Chemical giant and 3D printing materials company Evonik has introduced its first software for additive manufacturing (AM). The software is meant to reduce AM costs by helping users determine the proper 3D printing process depending on geometry, material and financial analysis of a part.
The technology behind the software was developed by Castor Technologies, an Israeli startup that Evonik Venture Capital invested in in October 2019. The software is framed as an auxiliary tool alongside CAD programs so that engineers can open existing CAD files, whether entire assemblies or a multitude of individual parts at once with the tool. The tool then performs an analysis of these parts and determines which are printable, how to make printable those that aren’t and the best material for printing them. It also estimates the cost and lead time and directs users to service bureaus that can print them.
The results are provided in the form of a report that includes the break-even point for AM as compared to traditional manufacturing processes. With this data, manufacturers are meant to be able to determine if and how 3D printing should be applied to the components they make.
While there are numerous methods for estimating the cost of printing a component using various AM services, a dedicated tool that determines how cost-effective using AM to fabricate a large number of parts compared to conventional methods does not yet exist on the market. Because additive is beginning to see widespread adoption and can introduce cost savings where appropriate, the tool has the potential to allow manufacturers to identify low-hanging fruit to introduce them to the technology before embarking on more involved additive projects. By giving potential users a deeper understanding of AM and its costs this could make AM much more of a viable option for many companies.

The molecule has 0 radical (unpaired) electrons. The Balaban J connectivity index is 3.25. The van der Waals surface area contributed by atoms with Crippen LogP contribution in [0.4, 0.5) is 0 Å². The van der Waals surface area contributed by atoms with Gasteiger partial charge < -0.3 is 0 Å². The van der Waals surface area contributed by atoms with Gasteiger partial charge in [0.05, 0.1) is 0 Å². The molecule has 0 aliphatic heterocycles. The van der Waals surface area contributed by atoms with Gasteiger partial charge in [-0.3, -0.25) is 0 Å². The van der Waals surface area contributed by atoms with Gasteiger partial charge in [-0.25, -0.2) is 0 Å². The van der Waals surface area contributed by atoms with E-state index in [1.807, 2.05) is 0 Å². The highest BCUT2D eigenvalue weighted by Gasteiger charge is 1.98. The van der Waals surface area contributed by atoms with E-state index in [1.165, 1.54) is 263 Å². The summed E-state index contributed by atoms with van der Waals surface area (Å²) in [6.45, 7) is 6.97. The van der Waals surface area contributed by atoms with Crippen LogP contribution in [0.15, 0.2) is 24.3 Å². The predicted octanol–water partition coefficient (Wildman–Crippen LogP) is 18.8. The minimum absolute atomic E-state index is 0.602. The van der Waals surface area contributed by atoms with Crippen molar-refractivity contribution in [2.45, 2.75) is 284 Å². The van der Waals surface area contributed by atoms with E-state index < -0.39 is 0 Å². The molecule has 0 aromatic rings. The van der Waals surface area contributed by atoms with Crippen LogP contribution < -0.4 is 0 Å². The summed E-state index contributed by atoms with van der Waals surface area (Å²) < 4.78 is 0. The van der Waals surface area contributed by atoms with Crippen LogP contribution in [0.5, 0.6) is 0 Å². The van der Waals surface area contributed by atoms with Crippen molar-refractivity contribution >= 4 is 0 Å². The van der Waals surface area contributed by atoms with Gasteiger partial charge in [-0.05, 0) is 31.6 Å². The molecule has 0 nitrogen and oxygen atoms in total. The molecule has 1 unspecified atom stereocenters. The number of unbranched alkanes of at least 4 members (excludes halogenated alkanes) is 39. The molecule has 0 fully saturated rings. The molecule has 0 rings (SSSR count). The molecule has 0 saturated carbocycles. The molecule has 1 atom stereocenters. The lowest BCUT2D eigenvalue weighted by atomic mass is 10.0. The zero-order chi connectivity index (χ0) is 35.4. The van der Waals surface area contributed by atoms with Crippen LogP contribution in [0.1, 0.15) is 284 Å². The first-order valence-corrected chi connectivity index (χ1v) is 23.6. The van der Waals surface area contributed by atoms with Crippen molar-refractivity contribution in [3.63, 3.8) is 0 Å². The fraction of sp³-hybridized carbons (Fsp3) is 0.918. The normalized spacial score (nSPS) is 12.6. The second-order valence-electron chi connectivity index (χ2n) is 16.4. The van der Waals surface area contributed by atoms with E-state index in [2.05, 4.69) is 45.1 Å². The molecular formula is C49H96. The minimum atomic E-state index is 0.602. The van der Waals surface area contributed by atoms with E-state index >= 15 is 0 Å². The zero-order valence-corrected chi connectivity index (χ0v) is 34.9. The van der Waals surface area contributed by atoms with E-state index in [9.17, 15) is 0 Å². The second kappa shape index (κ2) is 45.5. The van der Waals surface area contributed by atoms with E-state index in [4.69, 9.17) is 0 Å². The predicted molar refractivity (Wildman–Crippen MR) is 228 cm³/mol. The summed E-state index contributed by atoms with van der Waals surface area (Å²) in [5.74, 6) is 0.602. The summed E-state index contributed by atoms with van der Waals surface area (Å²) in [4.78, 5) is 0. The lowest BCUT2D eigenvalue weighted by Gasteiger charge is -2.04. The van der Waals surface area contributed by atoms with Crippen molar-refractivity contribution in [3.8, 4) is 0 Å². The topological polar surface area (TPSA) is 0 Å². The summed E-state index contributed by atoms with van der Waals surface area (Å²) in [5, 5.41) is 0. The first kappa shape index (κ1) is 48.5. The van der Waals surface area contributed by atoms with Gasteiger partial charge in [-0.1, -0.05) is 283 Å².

In one case study, Stanley Black and Decker used Castor’s technology to determine if any of its tooling should be produced via AM. One of the constraints was an eight-week-long lead time associated with having them made via traditional techniques. After uploading a number of tooling components, such as jigs and fixtures, Castor’s technology was able to determine high complexity, low volume parts that could be best suited for AM.
A wire lifter, for instance, was determined to be a good candidate for metal 3D printing, with an EOS M-290 system and maraging steel the system and material of choice. FIT America was selected as the service provider for the part. The software determined that the 3D printing cost for the tool would be $61 per part for 15 parts annually, compared to $120 per part using conventional manufacturing. This meant a nearly 50 percent cost reduction and the lead time was dropped from eight weeks to nine days.
“With the software, broader adoption of 3D printing at a commercial scale is now possible,” said Thomas Große-Puppendahl, head of the innovation growth field additive manufacturing at Evonik. “That will offer us better insights into customer needs and preferences in order to develop new “ready-to-use” materials.”
We don’t yet know exactly how much of Castor’s base platform is integrated into Evonik’s software; however, it is an interesting way for an additive materials manufacturer to expand to other products. In addition to its investment in Castor, Evonik provided its 20 years of additive materials expertise and ensured the accessibility of the tool to all industries. In turn, it’s possible that users might find Evonik’s polymer powders or filaments desirable for the production of their components.
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